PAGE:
Motorcycle & Scooter Parking in Seattle
SDOT staff attended the 2nd Annual All City Scooter day in June 2009. Click here for a brochure with scooter parking news and info that was distributed at the event.
NEWS: Changes to the City’s restricted parking zone (RPZ) program mean that motorcycle and scooter users no longer need to purchase a permit to park in an RPZ (effective Jan 1, 2010).
Click here for more info.
The City generally does not distinguish between passenger cars and motorcycles when it comes to parking regulations. As such, motorcycles are eligible to park in any parking space that a passenger car is allowed to park in. This includes paid parking spaces (meter or pay station), spaces with time-limit restrictions, and spaces that are unrestricted (but still subject to the citywide 72-hour on-street time limit).
More than one motorcycle may occupy a parking space as long as there is sufficient space and all parking regulations are observed. The City has also designated more than 100 parking spaces around the city for the exclusive use of motorcycles and scooters.
Click here for a map of scooter/motorcycle on-street parking locations.
Some Places Motorcycles May Not Park
All regular parking regulations apply to motorcycles including not parking in front of fire hydrants, within 5 feet of a driveway, in Tow-Away Zones, in load zones, etc. Additionally, motorcycles may not park:
- in spaces in front of or behind striped parking spaces (as these spaces typically provide maneuvering room that passenger cars need to enter and exit an adjacent striped space),
- along curb bulbs or indentions,
- in alleys, or
- on the sidewalk.
Motorcycles and Parking Meters
Motorcycles may park in any paid parking space, as can passenger cars. If a parking meter controls the space, the meter must be paid as long as there is a vehicle occupying the space. If more than one motorcycle occupies the space, it does not matter which motorcycle operator paid the meter as long as the meter is paid while any of the vehicles are in the space. When the time expires, all motorcycles in the space are subject to a citation.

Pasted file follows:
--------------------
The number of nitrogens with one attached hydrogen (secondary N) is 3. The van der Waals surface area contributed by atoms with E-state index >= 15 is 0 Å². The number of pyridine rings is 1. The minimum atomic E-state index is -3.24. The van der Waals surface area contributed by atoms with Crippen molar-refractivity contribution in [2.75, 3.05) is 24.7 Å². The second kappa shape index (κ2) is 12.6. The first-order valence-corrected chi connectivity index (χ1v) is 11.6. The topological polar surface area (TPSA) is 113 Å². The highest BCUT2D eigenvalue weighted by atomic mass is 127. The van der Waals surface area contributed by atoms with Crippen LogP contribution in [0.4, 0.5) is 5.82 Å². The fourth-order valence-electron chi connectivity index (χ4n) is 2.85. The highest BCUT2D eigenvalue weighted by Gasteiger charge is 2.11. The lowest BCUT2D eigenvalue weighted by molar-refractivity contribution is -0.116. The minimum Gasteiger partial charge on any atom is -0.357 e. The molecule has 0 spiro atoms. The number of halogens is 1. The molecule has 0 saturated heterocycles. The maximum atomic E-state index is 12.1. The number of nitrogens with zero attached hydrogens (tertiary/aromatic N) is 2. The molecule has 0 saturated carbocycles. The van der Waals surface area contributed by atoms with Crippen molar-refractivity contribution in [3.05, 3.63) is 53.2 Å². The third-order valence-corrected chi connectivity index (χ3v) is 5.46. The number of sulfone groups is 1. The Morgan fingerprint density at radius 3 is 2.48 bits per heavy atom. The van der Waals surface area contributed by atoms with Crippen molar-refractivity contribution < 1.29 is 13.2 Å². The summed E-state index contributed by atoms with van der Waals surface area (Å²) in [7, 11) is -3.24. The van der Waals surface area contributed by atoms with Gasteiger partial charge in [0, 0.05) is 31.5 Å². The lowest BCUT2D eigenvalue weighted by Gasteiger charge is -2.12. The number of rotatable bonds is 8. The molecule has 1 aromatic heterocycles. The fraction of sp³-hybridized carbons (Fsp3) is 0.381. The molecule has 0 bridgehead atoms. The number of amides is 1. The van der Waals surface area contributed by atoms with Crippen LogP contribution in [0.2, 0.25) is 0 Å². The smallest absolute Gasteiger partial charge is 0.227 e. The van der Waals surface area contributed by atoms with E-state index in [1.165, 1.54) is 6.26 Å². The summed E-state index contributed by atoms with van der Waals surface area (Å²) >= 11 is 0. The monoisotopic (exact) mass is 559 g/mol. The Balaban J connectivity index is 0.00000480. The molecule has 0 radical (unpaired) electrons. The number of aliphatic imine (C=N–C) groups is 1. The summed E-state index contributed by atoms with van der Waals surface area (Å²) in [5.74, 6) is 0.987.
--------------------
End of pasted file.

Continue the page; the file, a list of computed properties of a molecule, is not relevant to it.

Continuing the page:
Motorcycles and Pay Stations
If a parking space is controlled by a pay station, motorcyclists must purchase a receipt at a pay station and properly display it on the headlamp. While more than one motorcycle may park in the space, each vehicle must display a valid receipt to avoid a citation. This is because, with pay stations, parking payment is portable. For example, if only one of two motorcycles in a space regulated by a pay station paid to park in the space (and thus had a receipt to display), and then left before the other, the remaining vehicle would be subject to a citation (because it does not have a receipt displayed). However, as with all time purchased at a pay station, any unexpired time on the receipt can be used at another paid parking space (whether controlled by a meter or pay station), as long as the receipt continues to be properly displayed.
Although it is possible for a person other than the driver of a motorcycle to remove a pay station receipt that is properly displayed on the motorcycle's front headlamp, it is an unlikely occurrence. Other cities using pay station kiosks have not experienced many incidents of this happening because the amount of time on the receipt may not be exactly what a potential "receipt thief" needs, or because the value of the maximum amount of a receipt is only $3.00 (which is a very small amount to risk arrest or public embarrassment for), or because there are usually other people in the area who may notice the theft and either say something or report it. If you are worried about this, SDOT suggests paying with a debit/credit card, so you will have proof of your transaction, and write "motorcycle" and/or your license plate number on the parking receipt.
For more information on parking motorcycles in Seattle, contact Nora Chin at 684-5381 or email@example.com .